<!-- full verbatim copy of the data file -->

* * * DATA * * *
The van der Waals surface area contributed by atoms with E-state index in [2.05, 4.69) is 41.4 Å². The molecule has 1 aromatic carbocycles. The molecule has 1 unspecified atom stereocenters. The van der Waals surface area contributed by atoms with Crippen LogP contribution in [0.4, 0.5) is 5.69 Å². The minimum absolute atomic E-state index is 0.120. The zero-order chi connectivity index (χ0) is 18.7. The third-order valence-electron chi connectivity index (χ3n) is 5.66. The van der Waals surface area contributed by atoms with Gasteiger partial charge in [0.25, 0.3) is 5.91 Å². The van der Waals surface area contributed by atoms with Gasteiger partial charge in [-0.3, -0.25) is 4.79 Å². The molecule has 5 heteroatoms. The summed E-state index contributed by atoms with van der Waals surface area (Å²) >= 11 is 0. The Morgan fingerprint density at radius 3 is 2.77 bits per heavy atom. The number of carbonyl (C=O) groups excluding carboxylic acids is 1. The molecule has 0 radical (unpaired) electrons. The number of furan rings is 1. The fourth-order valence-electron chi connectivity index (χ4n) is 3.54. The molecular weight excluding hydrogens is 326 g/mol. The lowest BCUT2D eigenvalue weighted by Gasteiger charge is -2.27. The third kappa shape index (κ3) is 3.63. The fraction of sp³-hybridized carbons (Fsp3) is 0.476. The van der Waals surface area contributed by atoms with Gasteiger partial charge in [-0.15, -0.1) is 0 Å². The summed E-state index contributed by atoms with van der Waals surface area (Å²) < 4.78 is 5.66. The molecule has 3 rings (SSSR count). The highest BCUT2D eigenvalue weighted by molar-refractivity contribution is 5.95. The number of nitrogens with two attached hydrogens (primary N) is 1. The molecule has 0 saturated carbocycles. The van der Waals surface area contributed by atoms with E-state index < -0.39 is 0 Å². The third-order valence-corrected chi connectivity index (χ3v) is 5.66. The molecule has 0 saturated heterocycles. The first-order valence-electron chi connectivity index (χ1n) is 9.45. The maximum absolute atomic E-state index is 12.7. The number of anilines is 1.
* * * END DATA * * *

The van der Waals surface area contributed by atoms with E-state index in [2.05, 4.69) is 41.4 Å². The molecule has 1 aromatic carbocycles. The molecule has 1 unspecified atom stereocenters. The van der Waals surface area contributed by atoms with Crippen LogP contribution in [0.4, 0.5) is 5.69 Å². The minimum absolute atomic E-state index is 0.120. The zero-order chi connectivity index (χ0) is 18.7. The third-order valence-electron chi connectivity index (χ3n) is 5.66. The van der Waals surface area contributed by atoms with Gasteiger partial charge in [0.25, 0.3) is 5.91 Å². The van der Waals surface area contributed by atoms with Gasteiger partial charge in [-0.3, -0.25) is 4.79 Å². The molecule has 5 heteroatoms. The summed E-state index contributed by atoms with van der Waals surface area (Å²) >= 11 is 0. The Morgan fingerprint density at radius 3 is 2.77 bits per heavy atom. The number of carbonyl (C=O) groups excluding carboxylic acids is 1. The molecule has 0 radical (unpaired) electrons. The number of furan rings is 1. The fourth-order valence-electron chi connectivity index (χ4n) is 3.54. The molecular weight excluding hydrogens is 326 g/mol. The lowest BCUT2D eigenvalue weighted by Gasteiger charge is -2.27. The third kappa shape index (κ3) is 3.63. The fraction of sp³-hybridized carbons (Fsp3) is 0.476. The van der Waals surface area contributed by atoms with Gasteiger partial charge in [-0.15, -0.1) is 0 Å². The summed E-state index contributed by atoms with van der Waals surface area (Å²) < 4.78 is 5.66. The molecule has 3 rings (SSSR count). The highest BCUT2D eigenvalue weighted by molar-refractivity contribution is 5.95. The number of nitrogens with two attached hydrogens (primary N) is 1. The molecule has 0 saturated carbocycles. The van der Waals surface area contributed by atoms with E-state index < -0.39 is 0 Å². The third-order valence-corrected chi connectivity index (χ3v) is 5.66. The molecule has 0 saturated heterocycles. The first-order valence-electron chi connectivity index (χ1n) is 9.45. The maximum absolute atomic E-state index is 12.7. The number of anilines is 1.